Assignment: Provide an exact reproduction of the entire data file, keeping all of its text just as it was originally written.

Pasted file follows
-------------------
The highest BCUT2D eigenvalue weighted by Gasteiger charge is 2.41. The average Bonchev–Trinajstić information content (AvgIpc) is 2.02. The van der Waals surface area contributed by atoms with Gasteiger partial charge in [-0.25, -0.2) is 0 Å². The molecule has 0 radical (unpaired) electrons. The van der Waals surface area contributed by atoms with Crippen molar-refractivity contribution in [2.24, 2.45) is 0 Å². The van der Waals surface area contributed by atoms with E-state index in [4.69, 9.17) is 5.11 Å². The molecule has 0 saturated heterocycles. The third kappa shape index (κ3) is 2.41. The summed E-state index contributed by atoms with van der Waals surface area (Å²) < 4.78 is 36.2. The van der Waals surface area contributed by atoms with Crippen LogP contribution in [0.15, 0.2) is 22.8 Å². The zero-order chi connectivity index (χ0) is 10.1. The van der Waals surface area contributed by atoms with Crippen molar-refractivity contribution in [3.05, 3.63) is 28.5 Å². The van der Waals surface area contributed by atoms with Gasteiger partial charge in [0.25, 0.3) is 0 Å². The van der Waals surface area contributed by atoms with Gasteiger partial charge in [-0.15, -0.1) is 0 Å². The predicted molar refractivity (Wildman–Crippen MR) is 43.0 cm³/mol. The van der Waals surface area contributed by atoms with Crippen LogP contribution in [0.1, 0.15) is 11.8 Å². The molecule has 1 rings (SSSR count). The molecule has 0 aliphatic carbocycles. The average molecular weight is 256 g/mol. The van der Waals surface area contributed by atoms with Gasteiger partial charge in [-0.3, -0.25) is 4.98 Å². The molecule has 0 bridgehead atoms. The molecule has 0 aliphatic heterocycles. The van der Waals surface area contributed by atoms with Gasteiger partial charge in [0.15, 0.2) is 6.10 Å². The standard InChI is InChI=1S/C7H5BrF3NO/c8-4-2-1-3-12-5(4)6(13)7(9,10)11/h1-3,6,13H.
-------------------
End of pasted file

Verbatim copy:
The highest BCUT2D eigenvalue weighted by Gasteiger charge is 2.41. The average Bonchev–Trinajstić information content (AvgIpc) is 2.02. The van der Waals surface area contributed by atoms with Gasteiger partial charge in [-0.25, -0.2) is 0 Å². The molecule has 0 radical (unpaired) electrons. The van der Waals surface area contributed by atoms with Crippen molar-refractivity contribution in [2.24, 2.45) is 0 Å². The van der Waals surface area contributed by atoms with E-state index in [4.69, 9.17) is 5.11 Å². The molecule has 0 saturated heterocycles. The third kappa shape index (κ3) is 2.41. The summed E-state index contributed by atoms with van der Waals surface area (Å²) < 4.78 is 36.2. The van der Waals surface area contributed by atoms with Crippen LogP contribution in [0.15, 0.2) is 22.8 Å². The zero-order chi connectivity index (χ0) is 10.1. The van der Waals surface area contributed by atoms with Crippen molar-refractivity contribution in [3.05, 3.63) is 28.5 Å². The van der Waals surface area contributed by atoms with Gasteiger partial charge in [0.25, 0.3) is 0 Å². The van der Waals surface area contributed by atoms with Gasteiger partial charge in [-0.15, -0.1) is 0 Å². The predicted molar refractivity (Wildman–Crippen MR) is 43.0 cm³/mol. The van der Waals surface area contributed by atoms with Crippen LogP contribution in [0.1, 0.15) is 11.8 Å². The molecule has 1 rings (SSSR count). The molecule has 0 aliphatic carbocycles. The average molecular weight is 256 g/mol. The van der Waals surface area contributed by atoms with Gasteiger partial charge in [-0.3, -0.25) is 4.98 Å². The molecule has 0 bridgehead atoms. The molecule has 0 aliphatic heterocycles. The van der Waals surface area contributed by atoms with Gasteiger partial charge in [0.15, 0.2) is 6.10 Å². The standard InChI is InChI=1S/C7H5BrF3NO/c8-4-2-1-3-12-5(4)6(13)7(9,10)11/h1-3,6,13H.